The most well-known prescription products in the US are based on a calcium salt type. Over the counter dietary supplement products in the US are based on both the calcium salt and glucosamine salt types.
Why is this important? It’s worth noting in case you have a reaction to one particular type of L-methylfolate or another because of the salt type – then you can try a L-methylfolate from the other salt type category to see if you tolerate it better or have less reaction to it or just get better results from it.
Patented and branded calcium salt type L-methylfolates are Magnafolate® PRO, Metafolin® and the more rare, Extrafolate-S®, the only glucosamine salt type of methylfolate is Quatrefolic®
4. How many “related other compounds” are polluting your L-methylfolate’s purity level?
Here’s a question most companies don’t talk about. Why? Because most don’t know what the ‘related compounds’ are that actually pollute the pure L-methylfolate. There are at least 12 specific ‘related compounds’ that we test for in our Magnafolate®. I’ve never seen any of these compounds measured on any other CofA (Certificate of Analysis) for any of the other competing L-methylfolates in the marketplace.
In the chemistry world, the reality is, if you don’t know it’s there, then you can’t test for it, and then how can you know what you don’t know? It takes A LOT of testing to get to the place where you understand your nutrient enough to know what all it degrades into as well as what ‘related compounds’ might be polluting it. Again, we are testing and providing results for 12 related other compounds that are considered ‘polluting’ compounds whereas the competition is not showing any of these on their CofAs.
I can also say that most CofAs have a ‘total impurities’ category that has a USP standard for L-methylfolate of “not more than 2.5%”. I have seen that other competing patented L-methylfolates come in around 0.9% total impurities, whereas Magnafolate® PRO comes in at 0.2-0.3% impurities. WOW! And yes, you read it right, Magnafolate® PRO is 3x more pure than the other leading brands. A proprietary sonification process is used and preferred to the grinding process our competitors use (which you can imagine introduces more impurities simply due to the process of the ingredient touching more machinery and is exposed to oxidation).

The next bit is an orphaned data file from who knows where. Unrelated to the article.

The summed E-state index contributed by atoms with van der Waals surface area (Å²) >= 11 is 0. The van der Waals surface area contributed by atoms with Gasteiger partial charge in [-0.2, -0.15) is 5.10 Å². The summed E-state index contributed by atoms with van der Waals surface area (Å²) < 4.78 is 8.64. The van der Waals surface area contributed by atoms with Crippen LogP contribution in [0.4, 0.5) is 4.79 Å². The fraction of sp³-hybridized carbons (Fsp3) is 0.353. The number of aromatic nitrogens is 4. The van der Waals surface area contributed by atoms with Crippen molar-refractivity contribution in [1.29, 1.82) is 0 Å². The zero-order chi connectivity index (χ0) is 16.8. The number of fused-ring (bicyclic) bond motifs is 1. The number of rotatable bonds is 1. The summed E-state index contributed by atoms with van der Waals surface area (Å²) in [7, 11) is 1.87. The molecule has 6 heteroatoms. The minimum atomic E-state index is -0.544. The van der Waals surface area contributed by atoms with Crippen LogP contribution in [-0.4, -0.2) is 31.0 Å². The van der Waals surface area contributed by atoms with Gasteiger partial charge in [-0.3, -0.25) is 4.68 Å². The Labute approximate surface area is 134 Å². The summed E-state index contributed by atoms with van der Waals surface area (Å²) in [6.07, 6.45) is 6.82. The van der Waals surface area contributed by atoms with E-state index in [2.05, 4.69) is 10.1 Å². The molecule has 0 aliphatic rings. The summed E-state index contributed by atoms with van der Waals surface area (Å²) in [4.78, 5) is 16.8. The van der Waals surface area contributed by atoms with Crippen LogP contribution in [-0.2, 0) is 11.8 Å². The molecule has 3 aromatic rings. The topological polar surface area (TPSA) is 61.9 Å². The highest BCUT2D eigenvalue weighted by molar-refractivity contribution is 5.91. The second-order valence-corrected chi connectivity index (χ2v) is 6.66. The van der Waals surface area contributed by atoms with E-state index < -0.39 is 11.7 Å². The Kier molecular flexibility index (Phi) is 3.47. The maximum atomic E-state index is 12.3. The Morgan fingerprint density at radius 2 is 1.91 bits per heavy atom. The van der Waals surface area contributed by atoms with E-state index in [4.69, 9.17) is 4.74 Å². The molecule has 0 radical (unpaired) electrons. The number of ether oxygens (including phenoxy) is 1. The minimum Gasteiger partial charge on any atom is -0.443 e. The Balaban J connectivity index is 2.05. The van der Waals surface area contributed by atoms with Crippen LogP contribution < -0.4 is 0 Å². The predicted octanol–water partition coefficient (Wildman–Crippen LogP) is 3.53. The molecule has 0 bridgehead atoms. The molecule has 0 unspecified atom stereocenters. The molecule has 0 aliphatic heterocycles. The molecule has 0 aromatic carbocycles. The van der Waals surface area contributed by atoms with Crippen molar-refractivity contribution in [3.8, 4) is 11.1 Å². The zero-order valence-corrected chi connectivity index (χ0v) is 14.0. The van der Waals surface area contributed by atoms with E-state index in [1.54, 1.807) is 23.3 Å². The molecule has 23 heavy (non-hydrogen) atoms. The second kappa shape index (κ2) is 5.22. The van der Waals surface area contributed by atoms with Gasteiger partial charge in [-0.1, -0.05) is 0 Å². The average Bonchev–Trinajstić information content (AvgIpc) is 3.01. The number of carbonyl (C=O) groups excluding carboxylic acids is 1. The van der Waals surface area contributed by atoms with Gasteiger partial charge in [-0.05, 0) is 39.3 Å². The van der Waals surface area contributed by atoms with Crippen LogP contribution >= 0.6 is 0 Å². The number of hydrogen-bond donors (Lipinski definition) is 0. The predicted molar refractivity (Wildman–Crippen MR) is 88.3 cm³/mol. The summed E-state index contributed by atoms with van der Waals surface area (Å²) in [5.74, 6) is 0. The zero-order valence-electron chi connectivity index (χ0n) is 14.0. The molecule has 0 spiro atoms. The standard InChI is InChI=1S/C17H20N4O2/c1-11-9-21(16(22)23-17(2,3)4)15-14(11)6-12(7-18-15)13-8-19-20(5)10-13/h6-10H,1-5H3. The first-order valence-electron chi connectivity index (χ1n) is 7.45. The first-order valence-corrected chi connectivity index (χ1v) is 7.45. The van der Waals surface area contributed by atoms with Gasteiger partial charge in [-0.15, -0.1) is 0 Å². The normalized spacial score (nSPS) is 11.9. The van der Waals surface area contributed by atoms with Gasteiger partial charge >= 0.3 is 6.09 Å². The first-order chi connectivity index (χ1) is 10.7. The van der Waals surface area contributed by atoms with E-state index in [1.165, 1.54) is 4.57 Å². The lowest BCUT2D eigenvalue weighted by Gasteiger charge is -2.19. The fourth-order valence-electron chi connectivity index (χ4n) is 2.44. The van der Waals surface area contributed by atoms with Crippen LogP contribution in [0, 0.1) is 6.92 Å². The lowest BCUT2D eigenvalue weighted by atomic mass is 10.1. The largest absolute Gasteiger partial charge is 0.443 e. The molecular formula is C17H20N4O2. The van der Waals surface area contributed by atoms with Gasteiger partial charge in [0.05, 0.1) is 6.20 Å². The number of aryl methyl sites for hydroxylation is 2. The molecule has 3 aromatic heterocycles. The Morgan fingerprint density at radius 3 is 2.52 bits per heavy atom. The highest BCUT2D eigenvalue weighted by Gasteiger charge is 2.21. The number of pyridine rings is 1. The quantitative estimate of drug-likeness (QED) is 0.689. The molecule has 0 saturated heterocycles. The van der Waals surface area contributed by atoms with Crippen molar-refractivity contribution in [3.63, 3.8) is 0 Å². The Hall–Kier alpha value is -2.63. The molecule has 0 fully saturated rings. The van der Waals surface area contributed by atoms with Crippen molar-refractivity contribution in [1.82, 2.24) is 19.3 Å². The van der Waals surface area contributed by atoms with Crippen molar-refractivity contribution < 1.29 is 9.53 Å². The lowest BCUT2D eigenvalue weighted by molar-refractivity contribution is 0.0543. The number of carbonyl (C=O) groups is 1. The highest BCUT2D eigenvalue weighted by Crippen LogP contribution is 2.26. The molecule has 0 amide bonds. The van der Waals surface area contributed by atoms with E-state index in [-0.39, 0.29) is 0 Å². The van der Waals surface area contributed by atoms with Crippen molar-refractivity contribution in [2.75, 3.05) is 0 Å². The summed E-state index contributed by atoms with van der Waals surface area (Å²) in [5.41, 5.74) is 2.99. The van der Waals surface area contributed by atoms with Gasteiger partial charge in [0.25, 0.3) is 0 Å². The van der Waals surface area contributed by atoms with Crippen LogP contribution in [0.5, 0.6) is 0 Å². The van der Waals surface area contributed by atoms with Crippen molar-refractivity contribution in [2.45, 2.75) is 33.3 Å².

5. How stable and therefore potent is your L-methylfolate?
Have you heard of crystalline vs. amorphous molecule types? Most of us don’t know the difference between the two, but in the biochemistry world, it makes a really BIG difference to stability which also translates into potency for an ingredient.
Crystalline salt molecules are considered extremely stable whereas amorphous salt molecules are known to be much less stable because of the higher exposure to oxygen. Check out the picture below showing a representation of the structure differences. It makes it easy to see why the crystalline molecule would be more stable than the amorphous (in the holes is oxygen - and therefore more oxidation and destabilization).
When comparing a crystalline molecule type, like Magnafolate® to an amorphous type, like Quatrefolic® the stability difference may shock you. Magnafolate® exposed to air loses about 1-2% potency over a year’s time due to stability degradation, but an amorphous L-methylfolate salt can lose up to 16% potency over that same year’s time due to its instability and more extreme degradation.
Okay, you say to yourself, so maybe it’s not that big of a deal, I could just take more of the amorphous salt L-methylfolate, right? True, you could, however, there are a couple of concerns with that logic:
- There’s a higher cost to taking “more” L-methylfolate – it’s a pretty pricey ingredient to start with
- The shelf life of your product is a moving target (meaning, if you’ve purchased it 1.5 years out from when it was manufactured, it’s still not technically “expired” and it’s being sold to you as ‘good’, but there could be as much potency loss as 24%. And without a test, how will you know exactly how much more you would need to take?)
- Even more concerning is the fact that when some products degrade, they can turn into harmful compounds. Compounds that are actually NOT GOOD for the body and can cause health problems. And who wants to pay to take an L-methylfolate that could potentially cause more health problems?
In a recent comparison study that was done with all of the big patented players in the L-methylfolate market, we found just that, considerable and concerning degradation of the active nutrient. Our Magnafolate® was compared alongside the other industry-leading L-methylfolates, including the pharmaceutical version.
A comparison of the ingredients’ purity AND stability was done by leaving all of the L-methylfolates out in the open air in a petri dish at room temperature (86⁰ F, relative humidity 75% ±5%) for 60 days.